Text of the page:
- Between Children – 7/10
- Intelligence – 8/10
- Mobility – 10/10
- Maintenance Need – 6/10
- Acting – 10/10
- Trainability – 7/10
The Savannah breed, a medium-sized wild African cat and a hybrid of local species are equally impressive, albeit a tough breed.
Savannah race, which has a very clear history, was first produced on April 7, 1986. Created by crossbreeding a medium-sized wild African cat and a local breed, Savannah takes its name from its producers, not from the region.
With the hearing of the Savannah breed being produced, the Savannah cats, which caught the attention of the region’s professional producers Patrick Kelly and Joyce Sroufe, started to be produced quickly and professionally.
Breeds of Bengal, Mau, and Oriental Shorthair cats were also found in the Savannah race, which was genetically studied after a while. Savannah cats, whose gene pool cannot be clearly determined today, are produced under supervision to protect the species.
Weight – Dimensions
Savannah cats are considered an average-sized breed. Their weight varies between 3 and 9 kilograms. Male Savannah cats can be heavier.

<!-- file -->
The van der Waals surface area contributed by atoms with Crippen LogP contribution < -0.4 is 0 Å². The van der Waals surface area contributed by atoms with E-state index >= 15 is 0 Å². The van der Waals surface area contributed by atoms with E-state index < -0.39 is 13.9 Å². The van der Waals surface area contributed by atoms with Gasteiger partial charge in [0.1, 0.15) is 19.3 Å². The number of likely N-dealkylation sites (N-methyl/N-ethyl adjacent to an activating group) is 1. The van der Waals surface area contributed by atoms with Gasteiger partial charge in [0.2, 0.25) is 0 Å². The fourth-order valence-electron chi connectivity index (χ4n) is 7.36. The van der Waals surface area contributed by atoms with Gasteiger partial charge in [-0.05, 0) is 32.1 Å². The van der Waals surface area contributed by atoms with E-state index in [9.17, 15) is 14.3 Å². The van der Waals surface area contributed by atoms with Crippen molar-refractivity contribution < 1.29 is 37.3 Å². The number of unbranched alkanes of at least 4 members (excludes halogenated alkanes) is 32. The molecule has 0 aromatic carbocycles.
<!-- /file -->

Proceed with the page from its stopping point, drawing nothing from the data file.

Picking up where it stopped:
The life span of the Savannah race varies between 17 and 20 years.
If you are looking for a still, calm cat, Savannah cats are not for you. The Savannah race is known for its active characters and the need to be constantly on the move. Having a very muscular and athletic body allows this breed to easily jump to very high points.
Savannah cats are a pretty tough breed. Savannahs, who want to play with anything that interests them, may find it difficult to get used to people. This breed, which can get used to living with you in an average of a week, has great loyalty once it gets used to its owner.
You should be ready to deal with different activities inside the house as it is a very smart breed. Enjoys activities that challenge his intelligence, the Savannah race enjoys interactive toys.
It is enough to comb the medium length hair twice a week. Note that in some countries you may need special permission to feed Savannah cats. This race is very closely followed to protect its genetic pool.